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BENGALURU: Emerging Asian currencies and equities fell on Tuesday, with South Korea’s stocks and the won leading the losses against a rising US dollar, as the rally over interest rates peaking lost steam.

The ringgit in Malaysia slipped 0.8% and the share market in Kuala Lumpur dipped 0.3%.

The country’s industrial production in September fell 0.5% from a year earlier, more than expected, government data showed on Tuesday.

Bank Negara Malaysia at its last policy meeting held interest rates stable unlike the Philippines and Indonesia.

“We continue to expect no further policy rate hikes (in Malaysia) – and with the policy rate not obviously restrictive, we do not expect cuts either, even in 2024,” said analysts at Barclays.

The South Korean won fell 0.8% against the dollar, snapping a three-day winning streak, while stocks in Seoul were down 2.3% after four consecutive sessions of gains.

South Korea on Sunday re-imposed a ban on short-selling shares, at least until June, starting Monday. The ban had helped shares to rally.

“Korean stocks were the underperformers today, with some of the initial enthusiasm from the extension of the short-selling ban appearing to wear off today,” said Tim Waterer, market analyst at KCM Trade.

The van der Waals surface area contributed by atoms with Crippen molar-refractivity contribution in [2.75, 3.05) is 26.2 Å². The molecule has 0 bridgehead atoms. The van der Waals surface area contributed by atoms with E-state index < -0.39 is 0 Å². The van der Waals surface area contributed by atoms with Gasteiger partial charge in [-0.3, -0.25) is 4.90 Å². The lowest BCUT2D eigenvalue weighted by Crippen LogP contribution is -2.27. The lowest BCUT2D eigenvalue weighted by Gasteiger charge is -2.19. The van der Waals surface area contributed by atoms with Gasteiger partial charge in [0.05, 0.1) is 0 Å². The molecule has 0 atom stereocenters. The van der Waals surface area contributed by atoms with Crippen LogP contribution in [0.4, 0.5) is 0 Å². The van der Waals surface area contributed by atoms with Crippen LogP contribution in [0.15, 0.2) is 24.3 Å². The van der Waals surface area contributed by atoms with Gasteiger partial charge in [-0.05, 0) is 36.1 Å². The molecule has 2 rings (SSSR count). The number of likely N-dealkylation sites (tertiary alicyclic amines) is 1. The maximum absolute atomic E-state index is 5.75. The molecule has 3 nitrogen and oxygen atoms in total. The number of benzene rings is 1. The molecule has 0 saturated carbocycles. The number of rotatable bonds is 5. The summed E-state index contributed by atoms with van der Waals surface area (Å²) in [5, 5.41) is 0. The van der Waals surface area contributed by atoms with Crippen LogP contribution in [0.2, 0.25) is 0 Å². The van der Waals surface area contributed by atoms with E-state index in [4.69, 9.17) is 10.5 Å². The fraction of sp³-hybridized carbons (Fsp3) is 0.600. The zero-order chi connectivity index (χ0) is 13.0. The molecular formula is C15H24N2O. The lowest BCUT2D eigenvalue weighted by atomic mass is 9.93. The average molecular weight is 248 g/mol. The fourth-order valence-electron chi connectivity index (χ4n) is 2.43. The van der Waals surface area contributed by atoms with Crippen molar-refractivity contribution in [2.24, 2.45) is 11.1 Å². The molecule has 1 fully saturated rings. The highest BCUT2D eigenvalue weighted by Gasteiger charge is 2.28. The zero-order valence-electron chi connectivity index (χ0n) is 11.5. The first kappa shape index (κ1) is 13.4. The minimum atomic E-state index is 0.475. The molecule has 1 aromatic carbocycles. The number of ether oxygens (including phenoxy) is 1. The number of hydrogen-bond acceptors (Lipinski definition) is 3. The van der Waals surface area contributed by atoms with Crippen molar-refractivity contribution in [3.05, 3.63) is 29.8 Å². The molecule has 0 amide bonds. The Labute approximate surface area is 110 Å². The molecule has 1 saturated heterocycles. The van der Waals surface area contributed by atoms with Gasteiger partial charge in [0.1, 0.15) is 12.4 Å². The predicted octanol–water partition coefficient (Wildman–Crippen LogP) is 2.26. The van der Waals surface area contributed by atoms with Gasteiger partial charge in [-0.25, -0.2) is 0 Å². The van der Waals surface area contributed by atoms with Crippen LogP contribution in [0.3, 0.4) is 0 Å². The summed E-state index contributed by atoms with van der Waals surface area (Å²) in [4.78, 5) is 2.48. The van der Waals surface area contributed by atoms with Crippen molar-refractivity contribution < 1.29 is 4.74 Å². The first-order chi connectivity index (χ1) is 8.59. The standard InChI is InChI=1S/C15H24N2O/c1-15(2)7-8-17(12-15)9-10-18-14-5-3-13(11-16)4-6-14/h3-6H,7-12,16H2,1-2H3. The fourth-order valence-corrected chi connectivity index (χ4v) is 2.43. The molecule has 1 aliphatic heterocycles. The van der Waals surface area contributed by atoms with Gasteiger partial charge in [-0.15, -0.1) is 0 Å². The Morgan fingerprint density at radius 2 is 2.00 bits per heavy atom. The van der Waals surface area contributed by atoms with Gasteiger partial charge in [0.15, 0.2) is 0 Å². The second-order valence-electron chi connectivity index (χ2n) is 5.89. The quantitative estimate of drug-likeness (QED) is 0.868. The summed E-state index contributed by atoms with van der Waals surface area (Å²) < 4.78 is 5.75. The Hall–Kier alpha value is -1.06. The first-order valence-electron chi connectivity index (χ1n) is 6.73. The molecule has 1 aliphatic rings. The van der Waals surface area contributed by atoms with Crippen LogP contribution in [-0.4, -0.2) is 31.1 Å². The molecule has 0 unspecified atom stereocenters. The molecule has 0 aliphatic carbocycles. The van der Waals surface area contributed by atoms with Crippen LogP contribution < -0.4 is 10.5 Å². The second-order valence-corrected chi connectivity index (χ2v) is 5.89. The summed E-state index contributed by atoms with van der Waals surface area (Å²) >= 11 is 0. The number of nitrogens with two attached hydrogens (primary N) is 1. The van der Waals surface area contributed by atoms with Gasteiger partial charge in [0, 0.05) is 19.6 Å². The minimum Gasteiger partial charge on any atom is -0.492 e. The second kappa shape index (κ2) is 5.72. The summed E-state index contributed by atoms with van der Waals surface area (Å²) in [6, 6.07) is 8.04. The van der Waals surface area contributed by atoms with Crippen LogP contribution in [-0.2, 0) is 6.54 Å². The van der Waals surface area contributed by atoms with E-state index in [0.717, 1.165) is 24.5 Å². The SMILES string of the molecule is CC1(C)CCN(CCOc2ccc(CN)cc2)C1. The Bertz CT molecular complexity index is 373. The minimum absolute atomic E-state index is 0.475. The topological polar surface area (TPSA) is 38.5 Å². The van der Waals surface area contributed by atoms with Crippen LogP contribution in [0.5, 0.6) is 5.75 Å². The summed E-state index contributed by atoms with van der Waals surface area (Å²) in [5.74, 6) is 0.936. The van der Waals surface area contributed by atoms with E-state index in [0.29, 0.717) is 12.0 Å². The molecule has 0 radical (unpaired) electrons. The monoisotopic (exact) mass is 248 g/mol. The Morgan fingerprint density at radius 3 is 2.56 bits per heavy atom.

“So, in some respects, the Kospi was giving back some of Monday’s impressive gains with traders in a more circumspect mode today,” he added.

Analysts at Citi expect “tight liquidity” conditions to persist in the fourth quarter in South Korea.

Elsewhere, the Indonesian rupiah eased 0.5%. Stocks in Jakarta fell 0.8%.

Indonesia on Monday reported solid economic growth in the third quarter, although its pace eased more than expected to its weakest in two years.

“Recent rupiah stabilisation reduces the need for another Bank Indonesia rate hike in the near term, which now seems more likely to materialise in the first quarter of 2024, though this is a close call,” Barclays analysts said in a note.

The rupiah’s depreciation has slowed over the past two weeks, with the currency strengthening back to early October levels following the Federal Reserve meeting on Nov. 1, said Maybank in a note.

The US dollar, which measures itself against a basket of currencies was last trading 0.3% higher at 105.5.

Among other countries, annual inflation in the Philippines slowed for the first time in three months in October mainly due to slower increases in food prices, data showed.

The inflation print will likely ease pressure on the central bank, which meets next on Nov. 16, to decide on its monetary policy. Another deciding factor will be Thursday’s economic growth data.

The peso was trading 0.3% lower while stocks in Manila gained 0.9% to touch a two-week high. In contrast to South Korea, the Philippine stock exchange launched its short-selling programme on Monday.

“This is the culmination of extensive efforts on the part of the stock exchange launching its securities financing solution that provides a short-selling infrastructure to market participants,” said Stephen Howard, CEO of Pan Asia Securities Lending Association.

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